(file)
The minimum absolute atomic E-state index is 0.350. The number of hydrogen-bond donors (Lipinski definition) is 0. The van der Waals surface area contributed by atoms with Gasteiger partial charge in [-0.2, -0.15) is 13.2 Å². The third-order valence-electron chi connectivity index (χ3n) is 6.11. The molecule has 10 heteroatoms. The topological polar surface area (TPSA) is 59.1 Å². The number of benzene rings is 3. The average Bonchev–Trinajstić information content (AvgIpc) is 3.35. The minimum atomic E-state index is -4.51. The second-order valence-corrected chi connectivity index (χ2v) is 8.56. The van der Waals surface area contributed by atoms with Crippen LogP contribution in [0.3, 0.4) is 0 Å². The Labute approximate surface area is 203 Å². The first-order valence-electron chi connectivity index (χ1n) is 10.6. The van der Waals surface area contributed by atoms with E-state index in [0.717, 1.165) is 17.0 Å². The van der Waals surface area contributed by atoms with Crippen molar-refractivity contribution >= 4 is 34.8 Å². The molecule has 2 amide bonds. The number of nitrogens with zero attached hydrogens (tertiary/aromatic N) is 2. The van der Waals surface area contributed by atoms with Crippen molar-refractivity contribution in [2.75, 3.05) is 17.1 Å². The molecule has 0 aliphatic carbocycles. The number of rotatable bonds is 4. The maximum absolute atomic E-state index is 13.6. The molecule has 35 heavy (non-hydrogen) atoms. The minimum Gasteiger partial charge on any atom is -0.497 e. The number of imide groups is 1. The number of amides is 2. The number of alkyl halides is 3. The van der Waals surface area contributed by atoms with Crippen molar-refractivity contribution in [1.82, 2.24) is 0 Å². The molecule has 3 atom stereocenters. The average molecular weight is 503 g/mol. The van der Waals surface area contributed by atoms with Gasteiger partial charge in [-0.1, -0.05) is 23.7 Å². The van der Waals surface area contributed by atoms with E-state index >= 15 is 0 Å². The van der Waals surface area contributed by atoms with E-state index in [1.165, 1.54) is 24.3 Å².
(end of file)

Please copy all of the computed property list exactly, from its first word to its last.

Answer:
The minimum absolute atomic E-state index is 0.350. The number of hydrogen-bond donors (Lipinski definition) is 0. The van der Waals surface area contributed by atoms with Gasteiger partial charge in [-0.2, -0.15) is 13.2 Å². The third-order valence-electron chi connectivity index (χ3n) is 6.11. The molecule has 10 heteroatoms. The topological polar surface area (TPSA) is 59.1 Å². The number of benzene rings is 3. The average Bonchev–Trinajstić information content (AvgIpc) is 3.35. The minimum atomic E-state index is -4.51. The second-order valence-corrected chi connectivity index (χ2v) is 8.56. The van der Waals surface area contributed by atoms with Crippen LogP contribution in [0.3, 0.4) is 0 Å². The Labute approximate surface area is 203 Å². The first-order valence-electron chi connectivity index (χ1n) is 10.6. The van der Waals surface area contributed by atoms with E-state index in [0.717, 1.165) is 17.0 Å². The van der Waals surface area contributed by atoms with Crippen molar-refractivity contribution >= 4 is 34.8 Å². The molecule has 2 amide bonds. The number of nitrogens with zero attached hydrogens (tertiary/aromatic N) is 2. The van der Waals surface area contributed by atoms with Crippen molar-refractivity contribution in [2.75, 3.05) is 17.1 Å². The molecule has 0 aliphatic carbocycles. The number of rotatable bonds is 4. The maximum absolute atomic E-state index is 13.6. The molecule has 35 heavy (non-hydrogen) atoms. The minimum Gasteiger partial charge on any atom is -0.497 e. The number of imide groups is 1. The number of amides is 2. The number of alkyl halides is 3. The van der Waals surface area contributed by atoms with Crippen molar-refractivity contribution in [1.82, 2.24) is 0 Å². The molecule has 3 atom stereocenters. The average molecular weight is 503 g/mol. The van der Waals surface area contributed by atoms with Gasteiger partial charge in [-0.1, -0.05) is 23.7 Å². The van der Waals surface area contributed by atoms with E-state index >= 15 is 0 Å². The van der Waals surface area contributed by atoms with E-state index in [1.165, 1.54) is 24.3 Å².